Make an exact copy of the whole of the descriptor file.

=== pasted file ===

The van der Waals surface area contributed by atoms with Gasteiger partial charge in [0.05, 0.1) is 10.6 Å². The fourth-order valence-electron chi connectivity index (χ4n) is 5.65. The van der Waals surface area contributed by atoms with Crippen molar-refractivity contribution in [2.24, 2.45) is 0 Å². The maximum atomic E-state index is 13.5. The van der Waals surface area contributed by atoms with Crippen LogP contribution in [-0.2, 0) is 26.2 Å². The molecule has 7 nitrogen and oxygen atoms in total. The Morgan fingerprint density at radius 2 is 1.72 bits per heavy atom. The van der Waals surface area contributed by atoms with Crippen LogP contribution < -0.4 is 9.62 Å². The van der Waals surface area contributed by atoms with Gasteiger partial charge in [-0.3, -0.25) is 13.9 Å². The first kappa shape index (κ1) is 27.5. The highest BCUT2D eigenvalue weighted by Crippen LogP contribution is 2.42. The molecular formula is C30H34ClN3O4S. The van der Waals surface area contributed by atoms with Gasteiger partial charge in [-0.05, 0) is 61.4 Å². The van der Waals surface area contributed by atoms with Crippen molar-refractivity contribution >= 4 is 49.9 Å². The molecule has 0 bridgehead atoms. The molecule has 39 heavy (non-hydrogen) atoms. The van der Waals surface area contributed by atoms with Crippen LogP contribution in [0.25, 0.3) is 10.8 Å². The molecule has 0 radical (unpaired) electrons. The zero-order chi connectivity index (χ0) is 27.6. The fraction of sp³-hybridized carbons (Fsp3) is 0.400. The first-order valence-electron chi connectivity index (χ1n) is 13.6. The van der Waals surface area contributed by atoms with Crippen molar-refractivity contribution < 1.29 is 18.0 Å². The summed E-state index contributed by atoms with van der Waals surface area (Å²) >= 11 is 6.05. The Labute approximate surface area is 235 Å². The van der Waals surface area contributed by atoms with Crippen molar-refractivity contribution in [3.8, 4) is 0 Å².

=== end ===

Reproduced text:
The van der Waals surface area contributed by atoms with Gasteiger partial charge in [0.05, 0.1) is 10.6 Å². The fourth-order valence-electron chi connectivity index (χ4n) is 5.65. The van der Waals surface area contributed by atoms with Crippen molar-refractivity contribution in [2.24, 2.45) is 0 Å². The maximum atomic E-state index is 13.5. The van der Waals surface area contributed by atoms with Crippen LogP contribution in [-0.2, 0) is 26.2 Å². The molecule has 7 nitrogen and oxygen atoms in total. The Morgan fingerprint density at radius 2 is 1.72 bits per heavy atom. The van der Waals surface area contributed by atoms with Crippen LogP contribution < -0.4 is 9.62 Å². The van der Waals surface area contributed by atoms with Gasteiger partial charge in [-0.3, -0.25) is 13.9 Å². The first kappa shape index (κ1) is 27.5. The highest BCUT2D eigenvalue weighted by Crippen LogP contribution is 2.42. The molecular formula is C30H34ClN3O4S. The van der Waals surface area contributed by atoms with Gasteiger partial charge in [-0.05, 0) is 61.4 Å². The van der Waals surface area contributed by atoms with Crippen molar-refractivity contribution >= 4 is 49.9 Å². The molecule has 0 bridgehead atoms. The molecule has 39 heavy (non-hydrogen) atoms. The van der Waals surface area contributed by atoms with Crippen LogP contribution in [0.25, 0.3) is 10.8 Å². The molecule has 0 radical (unpaired) electrons. The zero-order chi connectivity index (χ0) is 27.6. The fraction of sp³-hybridized carbons (Fsp3) is 0.400. The first-order valence-electron chi connectivity index (χ1n) is 13.6. The van der Waals surface area contributed by atoms with Crippen molar-refractivity contribution < 1.29 is 18.0 Å². The summed E-state index contributed by atoms with van der Waals surface area (Å²) >= 11 is 6.05. The Labute approximate surface area is 235 Å². The van der Waals surface area contributed by atoms with Crippen molar-refractivity contribution in [3.8, 4) is 0 Å².